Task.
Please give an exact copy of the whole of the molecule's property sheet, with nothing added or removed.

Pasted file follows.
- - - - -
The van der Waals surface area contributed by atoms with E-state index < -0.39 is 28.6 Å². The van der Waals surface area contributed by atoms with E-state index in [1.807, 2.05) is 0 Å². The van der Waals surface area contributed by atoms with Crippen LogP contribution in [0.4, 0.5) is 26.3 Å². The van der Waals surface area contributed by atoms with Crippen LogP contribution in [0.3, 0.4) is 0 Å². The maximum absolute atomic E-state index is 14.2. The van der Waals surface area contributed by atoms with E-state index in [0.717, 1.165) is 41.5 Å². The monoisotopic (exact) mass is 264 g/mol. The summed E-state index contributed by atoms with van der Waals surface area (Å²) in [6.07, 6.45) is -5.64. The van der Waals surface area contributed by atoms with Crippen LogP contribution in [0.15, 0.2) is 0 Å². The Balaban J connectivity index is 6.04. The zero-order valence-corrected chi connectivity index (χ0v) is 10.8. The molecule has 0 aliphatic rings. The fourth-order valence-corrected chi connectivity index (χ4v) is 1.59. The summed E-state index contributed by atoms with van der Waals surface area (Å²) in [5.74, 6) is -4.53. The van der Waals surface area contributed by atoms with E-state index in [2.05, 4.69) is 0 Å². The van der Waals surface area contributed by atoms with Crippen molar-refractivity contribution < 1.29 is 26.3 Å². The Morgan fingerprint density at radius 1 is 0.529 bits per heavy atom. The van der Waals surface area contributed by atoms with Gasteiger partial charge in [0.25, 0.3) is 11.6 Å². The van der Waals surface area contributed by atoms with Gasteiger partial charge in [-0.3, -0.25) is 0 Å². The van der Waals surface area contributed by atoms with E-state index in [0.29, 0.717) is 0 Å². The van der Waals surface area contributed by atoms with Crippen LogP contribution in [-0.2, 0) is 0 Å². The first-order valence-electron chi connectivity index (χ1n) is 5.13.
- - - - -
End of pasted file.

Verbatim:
The van der Waals surface area contributed by atoms with E-state index < -0.39 is 28.6 Å². The van der Waals surface area contributed by atoms with E-state index in [1.807, 2.05) is 0 Å². The van der Waals surface area contributed by atoms with Crippen LogP contribution in [0.4, 0.5) is 26.3 Å². The van der Waals surface area contributed by atoms with Crippen LogP contribution in [0.3, 0.4) is 0 Å². The maximum absolute atomic E-state index is 14.2. The van der Waals surface area contributed by atoms with E-state index in [0.717, 1.165) is 41.5 Å². The monoisotopic (exact) mass is 264 g/mol. The summed E-state index contributed by atoms with van der Waals surface area (Å²) in [6.07, 6.45) is -5.64. The van der Waals surface area contributed by atoms with Crippen LogP contribution in [0.15, 0.2) is 0 Å². The Balaban J connectivity index is 6.04. The zero-order valence-corrected chi connectivity index (χ0v) is 10.8. The molecule has 0 aliphatic rings. The fourth-order valence-corrected chi connectivity index (χ4v) is 1.59. The summed E-state index contributed by atoms with van der Waals surface area (Å²) in [5.74, 6) is -4.53. The van der Waals surface area contributed by atoms with E-state index in [2.05, 4.69) is 0 Å². The van der Waals surface area contributed by atoms with Crippen molar-refractivity contribution < 1.29 is 26.3 Å². The Morgan fingerprint density at radius 1 is 0.529 bits per heavy atom. The van der Waals surface area contributed by atoms with Gasteiger partial charge in [0.25, 0.3) is 11.6 Å². The van der Waals surface area contributed by atoms with Gasteiger partial charge in [-0.3, -0.25) is 0 Å². The van der Waals surface area contributed by atoms with E-state index in [0.29, 0.717) is 0 Å². The van der Waals surface area contributed by atoms with Crippen LogP contribution in [-0.2, 0) is 0 Å². The first-order valence-electron chi connectivity index (χ1n) is 5.13.